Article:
Middle Grade Reviews

Review – Michael’s Spear by Hilton Pashley

pashley review

SPOILERS – while this review does not spoil the plot of Michael’s Spear, it contains information about other books in the series. If you have not read the first two books, please skip the extract. 

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Extract: 

‘What the hell is that?’ asked Jonathan over the shreiking wind. 

‘Consequences,’ Lucifer shouted, looking pointedly at Sammael. ‘I warned you this might happen. You couldn’t settle for just killing Baal, could you? I know he destroyed Heaven, I know he left Jonathan’s father out to die of his wounds, but this is what happens when you go too far. You used your wings to rip open reality, just so you could fling Baal’s rotten soul out of creation and into eternal torment. You’ve damaged the weave of creation, and there are things outside this universe of ours that want in.’ 

(from Michael’s Spear by Hilton Pashley) birdSynopsis:

Jonathan is the only half-angel, half-demon. In the last eight months, he has made the magical village of Hobbes End his home, and faced a series of battles with the arch-daemons. Now there is only one archdemon left, and she may be most dangerous of all.

The fabric of creation is damaged. Hobbes End is under threat from things outside the universe, which would wreak damage. Lucifer blames Sammael. When she cast out the arch-demon Baal, she tore a hole in the fabric of the universe. It is clear such damage can’t happen again. Then Jonathan realises Sammael’s brother Michael is alive. To save him, she must tear another hole in the universe.

Jonathan needs to find the Book of Creation to heal the universe. The problem is, Lillith wants it too. What is Lillith up to? Where is Michael’s spear? The final battle for Hobbes End may be for the universe itself.birdReview:

Hobbes End is one of my favourite middle-grade trilogies. It has the perfect mix of adventure and fantasy, and a memorable cast of characters from Heaven, Hell, Earth and your wildest daydreams. The texture of the world is Milton crossed with Dr Who. Sounds hectic, but it isn’t. The detail forms the world, but the storyline itself is watertight. You will be hooked from start to finish.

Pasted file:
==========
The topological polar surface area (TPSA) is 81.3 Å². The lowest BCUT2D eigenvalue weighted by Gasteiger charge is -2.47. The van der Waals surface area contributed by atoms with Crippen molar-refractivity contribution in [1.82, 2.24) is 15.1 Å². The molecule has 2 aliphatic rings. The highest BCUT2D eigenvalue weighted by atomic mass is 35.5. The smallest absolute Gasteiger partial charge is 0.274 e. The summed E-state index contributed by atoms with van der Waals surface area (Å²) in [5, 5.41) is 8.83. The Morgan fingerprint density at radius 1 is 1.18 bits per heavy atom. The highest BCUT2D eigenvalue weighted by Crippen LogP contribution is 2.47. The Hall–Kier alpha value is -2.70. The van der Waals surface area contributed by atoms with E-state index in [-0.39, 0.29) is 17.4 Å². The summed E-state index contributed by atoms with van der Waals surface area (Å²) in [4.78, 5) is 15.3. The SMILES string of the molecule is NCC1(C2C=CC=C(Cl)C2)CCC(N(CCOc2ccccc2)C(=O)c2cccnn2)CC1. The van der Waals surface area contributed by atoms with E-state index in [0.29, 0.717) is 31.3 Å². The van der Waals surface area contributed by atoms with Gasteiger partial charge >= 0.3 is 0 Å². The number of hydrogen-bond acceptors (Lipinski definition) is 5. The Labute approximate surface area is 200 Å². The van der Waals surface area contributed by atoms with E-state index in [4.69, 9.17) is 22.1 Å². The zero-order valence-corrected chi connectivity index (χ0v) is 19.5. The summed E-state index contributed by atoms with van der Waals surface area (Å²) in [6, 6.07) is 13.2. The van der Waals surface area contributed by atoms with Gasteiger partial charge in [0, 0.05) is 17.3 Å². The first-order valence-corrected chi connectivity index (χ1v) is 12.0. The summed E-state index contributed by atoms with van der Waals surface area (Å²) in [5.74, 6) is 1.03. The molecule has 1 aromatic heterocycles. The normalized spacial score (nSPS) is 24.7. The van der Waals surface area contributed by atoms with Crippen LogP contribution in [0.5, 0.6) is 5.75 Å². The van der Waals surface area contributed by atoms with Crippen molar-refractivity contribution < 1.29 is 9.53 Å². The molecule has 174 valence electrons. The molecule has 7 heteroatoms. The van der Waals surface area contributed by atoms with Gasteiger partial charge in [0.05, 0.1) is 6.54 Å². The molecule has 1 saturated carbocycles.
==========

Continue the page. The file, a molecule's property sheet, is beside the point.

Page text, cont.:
The rift between Heaven and Hell, which happened before Jonathan was born, provides material for his adventures. The three arch-demons provided a brilliant way to extend Jonathan’s adventures past one book, and I love how the introduction of Michael opens new possibilities. The other thing which Pashley is good at inventing is objects. This time the focus is on Michael’s Spear, and the Book Of Creation. This is clever – new threat is introduced as Lillith hunts for the book to fulfil her agenda.

A world of angels and demons might have been difficult to relate to, but Jonathan’s world is recognisable as our own. References to smart-phones and cars ground the story in reality. Pashley has a lovely, light sense of humour, and perfect timing. The Dummies Guide To Cosmic Knitting was my favourite moment – a mildly flippant solution to an endangered universe.

Jonathan has changed as a character over the trilogy, and it is lovely to see him taking the final steps towards embracing his identity as the world’s only half-angel, half-demon. This seems like a great metaphor for discovering a sense of self. Children may see themselves as half of this parent, and half of the other, but whatever that is, it becomes a new and unique being.

I love the settings from across the trilogy. Hobbes End has always felt like something between a character and a setting, with its ability to care for and protect its residents. It is a place which embraces anyone and anything – werewolves and vampires, angels and demons. It is also a place were inanimate objects come to life. Stubbs and Monty, the gargoyles, are favourites of mine. They remind me of Shakespearian Clowns, there to lighten the atmosphere, but very much involved in the plot.

I also like the idea of angels and demons interacting. This is a realistic message about the world – whoever you are, you have capacity to behave in all manner of ways. I can’t stand the suggestion that some people are good and others bad, so Pashley’s interpretation of angels and demons makes a lot of sense to me.

A worthy end to the trilogy. If you haven’t read Hilton Pashley’s books, start with Gabriel’s Clock. You’ll be hooked at Chapter One. Otherwise, get ready to cheer Jonathon on in his final adventure, and have a box of tissues ready for the final chapter. It is touching.

 

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